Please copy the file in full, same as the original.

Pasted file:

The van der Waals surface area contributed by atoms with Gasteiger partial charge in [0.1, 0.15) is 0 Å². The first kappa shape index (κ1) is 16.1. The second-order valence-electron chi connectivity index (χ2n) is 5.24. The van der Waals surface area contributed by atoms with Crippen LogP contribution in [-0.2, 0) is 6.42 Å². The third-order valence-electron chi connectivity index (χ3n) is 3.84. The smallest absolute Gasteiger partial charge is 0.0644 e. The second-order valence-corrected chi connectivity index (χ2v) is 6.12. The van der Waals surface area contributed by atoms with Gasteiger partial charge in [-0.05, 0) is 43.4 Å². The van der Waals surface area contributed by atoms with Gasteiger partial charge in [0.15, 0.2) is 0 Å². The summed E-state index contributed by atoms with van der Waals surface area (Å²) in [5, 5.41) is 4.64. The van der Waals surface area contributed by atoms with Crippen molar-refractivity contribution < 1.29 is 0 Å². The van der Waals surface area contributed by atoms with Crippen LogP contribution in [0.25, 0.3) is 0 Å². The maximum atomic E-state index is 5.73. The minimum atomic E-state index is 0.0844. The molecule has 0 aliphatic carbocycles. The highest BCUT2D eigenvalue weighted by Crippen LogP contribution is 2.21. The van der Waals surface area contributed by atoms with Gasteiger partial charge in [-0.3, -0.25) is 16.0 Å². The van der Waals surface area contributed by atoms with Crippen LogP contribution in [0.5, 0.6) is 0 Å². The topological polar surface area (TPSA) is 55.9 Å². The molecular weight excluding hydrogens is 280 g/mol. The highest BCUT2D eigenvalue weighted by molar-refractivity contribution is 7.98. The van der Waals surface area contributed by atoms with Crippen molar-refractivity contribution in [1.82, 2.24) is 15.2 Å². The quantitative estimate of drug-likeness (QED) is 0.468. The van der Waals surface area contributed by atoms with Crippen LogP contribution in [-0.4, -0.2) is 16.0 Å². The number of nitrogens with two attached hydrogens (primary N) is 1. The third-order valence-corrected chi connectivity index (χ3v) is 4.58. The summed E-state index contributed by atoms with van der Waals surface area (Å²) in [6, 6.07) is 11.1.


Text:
The van der Waals surface area contributed by atoms with Gasteiger partial charge in [0.1, 0.15) is 0 Å². The first kappa shape index (κ1) is 16.1. The second-order valence-electron chi connectivity index (χ2n) is 5.24. The van der Waals surface area contributed by atoms with Crippen LogP contribution in [-0.2, 0) is 6.42 Å². The third-order valence-electron chi connectivity index (χ3n) is 3.84. The smallest absolute Gasteiger partial charge is 0.0644 e. The second-order valence-corrected chi connectivity index (χ2v) is 6.12. The van der Waals surface area contributed by atoms with Gasteiger partial charge in [-0.05, 0) is 43.4 Å². The van der Waals surface area contributed by atoms with Gasteiger partial charge in [0.15, 0.2) is 0 Å². The summed E-state index contributed by atoms with van der Waals surface area (Å²) in [5, 5.41) is 4.64. The van der Waals surface area contributed by atoms with Crippen molar-refractivity contribution < 1.29 is 0 Å². The van der Waals surface area contributed by atoms with Crippen LogP contribution in [0.25, 0.3) is 0 Å². The maximum atomic E-state index is 5.73. The minimum atomic E-state index is 0.0844. The molecule has 0 aliphatic carbocycles. The highest BCUT2D eigenvalue weighted by Crippen LogP contribution is 2.21. The van der Waals surface area contributed by atoms with Gasteiger partial charge in [-0.3, -0.25) is 16.0 Å². The van der Waals surface area contributed by atoms with Crippen LogP contribution in [0.5, 0.6) is 0 Å². The topological polar surface area (TPSA) is 55.9 Å². The molecular weight excluding hydrogens is 280 g/mol. The highest BCUT2D eigenvalue weighted by molar-refractivity contribution is 7.98. The van der Waals surface area contributed by atoms with Crippen molar-refractivity contribution in [1.82, 2.24) is 15.2 Å². The quantitative estimate of drug-likeness (QED) is 0.468. The van der Waals surface area contributed by atoms with Crippen LogP contribution in [-0.4, -0.2) is 16.0 Å². The number of nitrogens with two attached hydrogens (primary N) is 1. The third-order valence-corrected chi connectivity index (χ3v) is 4.58. The summed E-state index contributed by atoms with van der Waals surface area (Å²) in [6, 6.07) is 11.1.